Filling a DataSet Object with an Adapter
The disconnected nature of ADO.NET translates to literal code behavior. The DataSet object in ADO.NET replaces the Recordset object in ADO as the central object for managing data. The literal difference vis- -vis disconnectedness is that the DataSet object uses a connection (and an adapter) to get data but can work independently of the connection and adapter in your application. The only time the DataSet object needs the connection and adapter is when you are actually reading from or writing to the database. The rest of the time the DataSet object acts independently; think of a DataSet as a small subset of your database copied to the client.
DataSet objects are repositories for holding and managing data; however, they do not perform any of the tasks managed by a connection, nor do they perform the action of getting the data out of a DataSet and into the database through the connection. Moving the data out of a DataSet through the connection and into the database is the job of an adapter.
It is reasonable to wonder why we need all these classes. Quite simply, DataSet objects, adapters, and connections represent a separation of responsibilities. For example, by separating the DataSet behavior from adapter and connection behavior, programmers can create their own provider classes. If the job of the adapter were in the DataSet class, we would need both OleDbDataSet and SqlDataSet objects, and as a result, all the code shared between each version of the DataSet object would be repeated. By generalizing and finding useful subdivisions of labor, it is possible to reduce or eliminate redundant code. For this reason we have only one version each of DataSet , DataTable , DataView , and DataRelation , yet we have two versions each of adapters, connections, commands, command builders, and readers. This is really what object-oriented design and frameworks are about: converging general code and reducing the amount of specialized code. Listing 11.3 demonstrates how to use a connection and adapter to fill a DataSet . (Keep in mind that we are using an OleDb provider, Microsoft Access, but the code in the example will work with other databases simply by swapping the provider-specific classes. For example, swap an OleDbConnection class with a SqlConnection class to connect to Microsoft SQL Server 2000.)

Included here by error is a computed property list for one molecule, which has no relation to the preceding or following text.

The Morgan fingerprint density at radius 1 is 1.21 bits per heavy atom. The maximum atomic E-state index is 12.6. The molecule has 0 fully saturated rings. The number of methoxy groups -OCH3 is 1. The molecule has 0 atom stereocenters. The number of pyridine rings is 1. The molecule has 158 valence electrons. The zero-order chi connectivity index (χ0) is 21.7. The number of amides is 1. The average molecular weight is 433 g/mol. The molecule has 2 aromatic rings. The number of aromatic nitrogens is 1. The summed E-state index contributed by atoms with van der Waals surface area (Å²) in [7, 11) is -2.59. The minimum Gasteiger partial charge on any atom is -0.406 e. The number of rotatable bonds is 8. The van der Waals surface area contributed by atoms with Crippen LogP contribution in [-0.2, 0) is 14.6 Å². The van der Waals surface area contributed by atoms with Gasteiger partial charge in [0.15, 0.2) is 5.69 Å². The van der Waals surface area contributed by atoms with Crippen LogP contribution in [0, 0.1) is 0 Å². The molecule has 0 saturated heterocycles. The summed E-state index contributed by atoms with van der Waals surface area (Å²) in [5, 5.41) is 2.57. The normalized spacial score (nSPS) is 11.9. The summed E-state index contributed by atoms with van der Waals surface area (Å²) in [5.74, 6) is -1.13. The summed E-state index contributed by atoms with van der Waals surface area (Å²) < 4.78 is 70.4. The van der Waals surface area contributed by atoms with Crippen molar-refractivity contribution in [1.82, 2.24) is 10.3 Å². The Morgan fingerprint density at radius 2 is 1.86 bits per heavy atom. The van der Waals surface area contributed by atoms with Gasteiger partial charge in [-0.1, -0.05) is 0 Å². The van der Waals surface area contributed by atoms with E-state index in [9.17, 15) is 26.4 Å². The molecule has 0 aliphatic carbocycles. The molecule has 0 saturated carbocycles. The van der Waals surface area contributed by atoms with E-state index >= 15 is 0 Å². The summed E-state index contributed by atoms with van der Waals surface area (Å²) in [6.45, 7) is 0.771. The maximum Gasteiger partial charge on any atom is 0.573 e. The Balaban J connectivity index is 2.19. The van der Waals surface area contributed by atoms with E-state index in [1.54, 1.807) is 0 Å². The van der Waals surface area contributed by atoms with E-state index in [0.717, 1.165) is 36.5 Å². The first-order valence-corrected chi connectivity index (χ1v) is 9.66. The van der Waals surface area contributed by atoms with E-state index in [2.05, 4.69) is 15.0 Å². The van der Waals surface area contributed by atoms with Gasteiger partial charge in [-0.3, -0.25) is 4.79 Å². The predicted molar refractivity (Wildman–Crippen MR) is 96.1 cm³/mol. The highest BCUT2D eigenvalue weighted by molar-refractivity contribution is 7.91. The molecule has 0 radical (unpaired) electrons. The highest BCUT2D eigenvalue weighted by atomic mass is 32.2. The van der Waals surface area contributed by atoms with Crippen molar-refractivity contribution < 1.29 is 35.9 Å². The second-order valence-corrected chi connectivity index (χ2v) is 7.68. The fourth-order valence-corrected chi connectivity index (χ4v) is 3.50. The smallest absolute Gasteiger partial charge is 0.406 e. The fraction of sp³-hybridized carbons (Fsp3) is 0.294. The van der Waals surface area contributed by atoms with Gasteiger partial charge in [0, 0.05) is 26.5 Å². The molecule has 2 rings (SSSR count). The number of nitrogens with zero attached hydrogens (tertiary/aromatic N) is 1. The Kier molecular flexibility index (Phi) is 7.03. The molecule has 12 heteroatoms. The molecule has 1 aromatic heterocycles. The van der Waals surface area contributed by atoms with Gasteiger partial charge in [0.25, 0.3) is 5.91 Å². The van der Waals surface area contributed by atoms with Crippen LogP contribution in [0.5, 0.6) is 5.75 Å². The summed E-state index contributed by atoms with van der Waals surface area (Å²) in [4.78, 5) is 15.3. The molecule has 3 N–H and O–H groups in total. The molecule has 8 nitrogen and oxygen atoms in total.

Listing 11.3 Reading Data into a DataSet Object by Using an Adapter
Private Sub Page_Load(ByVal sender As System.Object, _ ByVal e As System.EventArgs) Handles MyBase.Load Dim Connection As OleDbConnection = New _ OleDbConnection(Database.ConnectionString) Dim Adapter As OleDbDataAdapter = _ New OleDbDataAdapter("SELECT * FROM CUSTOMERS", Connection) Dim DataSet As DataSet = New DataSet("Customers") Adapter.Fill(DataSet) DataGrid1.DataSource = DataSet.Tables(0) DataGrid1.DataBind() End Sub
The code demonstrates how to create a connection and an adapter. The adapter uses the Connection object to open (and close) a connection, filling the DataSet object. The example reads all of the Northwind sample database's CUSTOMERS table into the DataSet . The last two statements assign the DataSet.Tables(0) property to the DataGrid1.DataSource property of a Web control and calls the grid's DataBind method. This is a straightforward way to get data onto a Web form.
There are a couple of points of interest here. One is that we are using Database.ConnectionString from Listing 11.2. Another is that OleDbDataAdapter is managing the state of the connection. A final point of interest is that a DataSet can contain many things, including more than one DataTable . When you read data into a DataSet object, the data returned by the queries are represented as DataTable objects, accessible through the DataSet.Tables property (as shown in Listing 11.3). You can also bind directly to the DataSet ; however, if you do, you will end up with links in the DataGrid that allow you to navigate to every table in the DataSet .
The fundamental premise behind the DataSet class is that you read the entire row from the various tables into a DataSet . This may be one or many tables; for example, you'd use many tables for master “detail relationships. In coordination with many tables you can also add one or more DataRelation objects to the DataSet to express relationships between the tables in the DataSet . The result is that the DataSet is analogous to a subset database all by itself. With ADO technologies you can read and update single tables with a Recordset object and only read heterogeneous tables. Because the ADO.NET DataSet contains separate tables and relationships, you can read and update tables even if you are doing so with what appears to be a heterogeneous single table. (Refer to the Updating a DataSet section later in this chapter for more information.)